What does a day in the life of a home school family look like?

Rachel, 36 Dottie, 4 and Ronnie,6 all love home education and exploring in Norwich 

Rachel with her children Dottie, four, and Ronnie, six, all love home education and exploring in Norwich - Credit: Rachel Round

For many kids the first day back at school looks like new backpacks and freshly ironed shirts. 

But what about the children who are educated at home by their parents and families? 

Rachel Round is a mum-of-three who home schools her children and hosts meet-up groups with other home school families in the city centre.

Her children Ronnie, six, Dottie, four, and Mylo, who is 22-months-old, say they love the freedom the setup gives them. 

She said: “We can tailor the children's education and schedule to their needs.” 

Rachels children enjoy garden play time during their home school play dates,

Rachel's children enjoy garden play time during their home school play dates - Credit: Rachel Round


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She explained: “There are so many benefits to home educating. But for us as a family the most important one is that we have happy, mentally well children." 

Class schedules include weekly sessions organised by Waterways Farm in Norwich which are specifically organised for kids who are taught at home.  

Ronnie, 6 and Dottie, 4 holding chickens at Waterways Farm in Norwich

Ronnie, six, and Dottie, four, holding chickens at Waterways Farm in Norwich - Credit: Rachel Round

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“The children have free access to the tools in the woodwork area and can help feed, groom and care for the farms goats and chickens.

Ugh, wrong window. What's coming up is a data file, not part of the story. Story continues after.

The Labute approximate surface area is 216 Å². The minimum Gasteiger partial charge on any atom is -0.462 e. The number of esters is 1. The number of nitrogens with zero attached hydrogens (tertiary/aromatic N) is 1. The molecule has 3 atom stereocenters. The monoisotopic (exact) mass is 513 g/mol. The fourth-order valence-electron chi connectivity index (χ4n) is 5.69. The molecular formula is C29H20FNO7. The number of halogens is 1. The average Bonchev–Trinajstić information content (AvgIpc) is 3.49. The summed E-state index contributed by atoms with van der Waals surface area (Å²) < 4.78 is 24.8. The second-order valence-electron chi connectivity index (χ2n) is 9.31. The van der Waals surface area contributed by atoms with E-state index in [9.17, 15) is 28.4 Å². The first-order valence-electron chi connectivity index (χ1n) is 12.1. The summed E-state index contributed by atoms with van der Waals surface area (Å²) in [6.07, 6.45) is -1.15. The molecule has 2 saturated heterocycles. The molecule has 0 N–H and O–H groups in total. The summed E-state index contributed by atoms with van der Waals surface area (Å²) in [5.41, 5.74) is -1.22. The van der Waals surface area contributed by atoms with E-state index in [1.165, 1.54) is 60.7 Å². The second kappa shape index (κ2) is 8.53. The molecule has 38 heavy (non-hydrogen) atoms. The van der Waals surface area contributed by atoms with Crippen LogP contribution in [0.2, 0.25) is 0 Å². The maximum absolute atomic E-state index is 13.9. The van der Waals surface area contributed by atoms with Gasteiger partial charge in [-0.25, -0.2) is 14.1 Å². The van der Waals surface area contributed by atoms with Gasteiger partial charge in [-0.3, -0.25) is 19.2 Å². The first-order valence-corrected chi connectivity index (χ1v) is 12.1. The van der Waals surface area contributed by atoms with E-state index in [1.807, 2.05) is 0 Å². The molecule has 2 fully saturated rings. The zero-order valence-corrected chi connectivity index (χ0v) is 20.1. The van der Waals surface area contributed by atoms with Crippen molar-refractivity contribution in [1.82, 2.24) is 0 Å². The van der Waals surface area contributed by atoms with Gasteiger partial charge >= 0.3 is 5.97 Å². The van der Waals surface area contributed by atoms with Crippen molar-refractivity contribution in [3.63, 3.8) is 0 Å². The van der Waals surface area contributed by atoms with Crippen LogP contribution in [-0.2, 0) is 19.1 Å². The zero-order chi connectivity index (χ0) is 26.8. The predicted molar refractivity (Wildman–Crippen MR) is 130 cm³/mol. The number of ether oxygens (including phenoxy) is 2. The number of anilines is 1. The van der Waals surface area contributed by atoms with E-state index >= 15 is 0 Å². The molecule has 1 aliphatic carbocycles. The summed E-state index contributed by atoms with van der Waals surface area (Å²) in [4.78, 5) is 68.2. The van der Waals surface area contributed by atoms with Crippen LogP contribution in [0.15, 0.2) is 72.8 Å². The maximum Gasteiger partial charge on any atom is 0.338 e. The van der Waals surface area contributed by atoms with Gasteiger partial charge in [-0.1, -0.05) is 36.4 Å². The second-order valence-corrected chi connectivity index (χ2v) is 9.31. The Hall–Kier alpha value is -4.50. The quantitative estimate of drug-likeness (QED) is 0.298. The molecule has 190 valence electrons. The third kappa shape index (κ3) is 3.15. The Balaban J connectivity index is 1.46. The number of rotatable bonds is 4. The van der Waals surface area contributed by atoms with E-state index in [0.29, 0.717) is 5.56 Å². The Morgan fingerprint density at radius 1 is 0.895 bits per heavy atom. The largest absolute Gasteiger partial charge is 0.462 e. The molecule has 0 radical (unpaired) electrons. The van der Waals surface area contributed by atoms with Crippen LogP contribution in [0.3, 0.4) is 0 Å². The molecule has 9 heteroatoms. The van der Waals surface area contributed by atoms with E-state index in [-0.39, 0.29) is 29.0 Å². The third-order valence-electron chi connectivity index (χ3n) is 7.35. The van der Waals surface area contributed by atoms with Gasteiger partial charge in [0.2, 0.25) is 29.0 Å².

“They can also climb on the straw bales, create delicious concoctions in the mud kitchen. As well as many other activities," Rachel said.  

The rest of this week includes a trip to Roar! Dinosaur Adventure, more play dates and lots of down time at home.  

The mum, who lives in Watton, explained that they do a lot of the core learning, but just in different ways. 

Ronnie, 6 and Dottie, 4 holding chickens at Waterways Farm in Norwich

Ronnie, six, and Dottie, four, holding chickens at Waterways Farm in Norwich - Credit: Rachel Round

“We practice maths and reading by baking and shopping, we play lots of different games covering reading, spelling, maths and languages amongst other subjects.  

“In my experience, the best way to increase children's engagement with their learning it to educate through play and everyday life," she said.

Rachel said that this way of learning has enabled her children to be confident when it comes to interacting with people of all ages. 

She believes that when children are given the freedom to explore their interests, they develop passion for learning and sharing the knowledge with their peers. 

Ronnie Round, 6 working on electronics. 

Ronnie Round, six, working on electronics. - Credit: Rachel Round

Dottie Round, 4 enjoying some down time in the hammock at Waterways Farm in Norwich 

Dottie Round, four, enjoying some down time in the hammock at Waterways Farm in Norwich - Credit: Rachel Round


If you are a young person who has a story to tell or would be interested in having your voice heard in the paper, please contact Sophie Skyring via sophie.skyring@archant.co.uk     

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